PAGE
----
What to know about the Massachusetts gubernatorial race


Avery Bleichfeld

This illustration is a derivative of “Massachusetts_State_Rep._Geoff_Diehl.jpg” by Geoffrey Diehl, used under CC BY-SA 3.0. This illustration is licensed under CC BY-SA 3.0.

Eli Curwin, news staff

With the Massachusetts gubernatorial election in a little under a month, here is a rundown about when to vote, where to vote and who is running.

How and when to vote

In Massachusetts, the deadline to register to vote is Oct. 29. Registration can be completed in person, by mail or online. While it varies by polling place, early in-person voting starts Oct. 22 and ends Nov. 4. 

Voters in Massachusetts can also vote by mail with no excuse needed. The deadline to apply for mail-in voting is Nov. 1. 

Elections will be held across the state Nov. 8. 

To find your polling place, check here

Who are the candidates?

There are four candidates running for governor in Massachusetts. Maura Healey, the progressive attorney general of Massachusetts, Geoff Diehl, a Trump-backed former Massachusetts legislator, Kevin Reed, a libertarian businessman and Dianna Ploss, a far-right radio personality are all on the ballot this November.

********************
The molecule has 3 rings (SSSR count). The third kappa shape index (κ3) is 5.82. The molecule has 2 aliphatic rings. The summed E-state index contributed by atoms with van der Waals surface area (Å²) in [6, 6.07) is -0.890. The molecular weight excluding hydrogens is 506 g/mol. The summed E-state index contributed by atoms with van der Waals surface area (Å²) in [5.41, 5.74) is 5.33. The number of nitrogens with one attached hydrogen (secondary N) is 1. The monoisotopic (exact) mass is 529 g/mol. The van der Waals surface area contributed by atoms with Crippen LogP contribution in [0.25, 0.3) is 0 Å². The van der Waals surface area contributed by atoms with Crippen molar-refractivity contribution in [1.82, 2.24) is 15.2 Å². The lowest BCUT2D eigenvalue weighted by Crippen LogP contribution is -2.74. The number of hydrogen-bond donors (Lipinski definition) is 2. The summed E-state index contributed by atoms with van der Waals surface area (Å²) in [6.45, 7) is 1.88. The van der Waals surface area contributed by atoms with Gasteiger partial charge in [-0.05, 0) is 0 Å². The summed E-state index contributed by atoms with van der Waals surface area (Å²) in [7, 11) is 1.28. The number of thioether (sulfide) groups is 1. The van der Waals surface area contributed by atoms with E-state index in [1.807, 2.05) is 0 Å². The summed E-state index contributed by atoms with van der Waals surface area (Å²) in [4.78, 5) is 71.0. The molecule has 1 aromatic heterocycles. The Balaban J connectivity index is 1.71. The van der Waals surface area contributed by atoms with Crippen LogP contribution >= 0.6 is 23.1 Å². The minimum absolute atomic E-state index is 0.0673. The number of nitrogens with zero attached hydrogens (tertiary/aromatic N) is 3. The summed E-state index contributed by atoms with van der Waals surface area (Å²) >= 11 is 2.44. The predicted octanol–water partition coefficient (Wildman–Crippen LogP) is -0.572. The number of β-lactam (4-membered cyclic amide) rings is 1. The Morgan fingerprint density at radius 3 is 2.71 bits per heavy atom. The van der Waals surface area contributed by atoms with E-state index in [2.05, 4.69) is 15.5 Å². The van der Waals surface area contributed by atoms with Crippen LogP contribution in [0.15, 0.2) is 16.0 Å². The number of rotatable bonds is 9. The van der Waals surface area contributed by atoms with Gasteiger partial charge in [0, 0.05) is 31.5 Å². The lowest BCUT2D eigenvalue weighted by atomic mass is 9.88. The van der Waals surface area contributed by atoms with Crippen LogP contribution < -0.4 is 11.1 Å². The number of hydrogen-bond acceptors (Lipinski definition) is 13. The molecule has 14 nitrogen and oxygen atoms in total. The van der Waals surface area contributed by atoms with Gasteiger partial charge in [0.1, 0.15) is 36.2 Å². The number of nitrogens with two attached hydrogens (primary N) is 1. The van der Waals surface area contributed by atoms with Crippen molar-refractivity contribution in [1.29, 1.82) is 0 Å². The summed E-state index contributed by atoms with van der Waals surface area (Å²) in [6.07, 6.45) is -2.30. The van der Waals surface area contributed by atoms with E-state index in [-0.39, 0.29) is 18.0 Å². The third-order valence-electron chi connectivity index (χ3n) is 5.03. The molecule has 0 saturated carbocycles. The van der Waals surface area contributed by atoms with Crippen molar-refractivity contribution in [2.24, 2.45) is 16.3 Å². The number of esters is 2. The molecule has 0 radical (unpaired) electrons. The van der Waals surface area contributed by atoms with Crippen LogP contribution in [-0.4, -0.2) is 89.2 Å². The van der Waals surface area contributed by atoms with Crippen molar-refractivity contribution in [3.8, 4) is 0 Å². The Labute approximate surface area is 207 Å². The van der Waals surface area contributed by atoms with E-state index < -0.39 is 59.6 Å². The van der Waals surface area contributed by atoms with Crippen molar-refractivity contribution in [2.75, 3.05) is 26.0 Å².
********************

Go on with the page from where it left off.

While Reed and Ploss face an insurmountable election, Healey and Diehl’s race is a battle of conservatism and progressivism, as they stand on opposite sides of nearly every issue.

So, who are Healey and Diehl? How have they voted or litigated in the past, and where do they stand on key issues? 

Healey was born in 1971 and raised in New Hampshire. After completing her degree in government at Harvard College, she graduated from Northeastern University School of Law. She then practiced law at a private firm before working as a Special Assistant District Attorney in Middlesex County.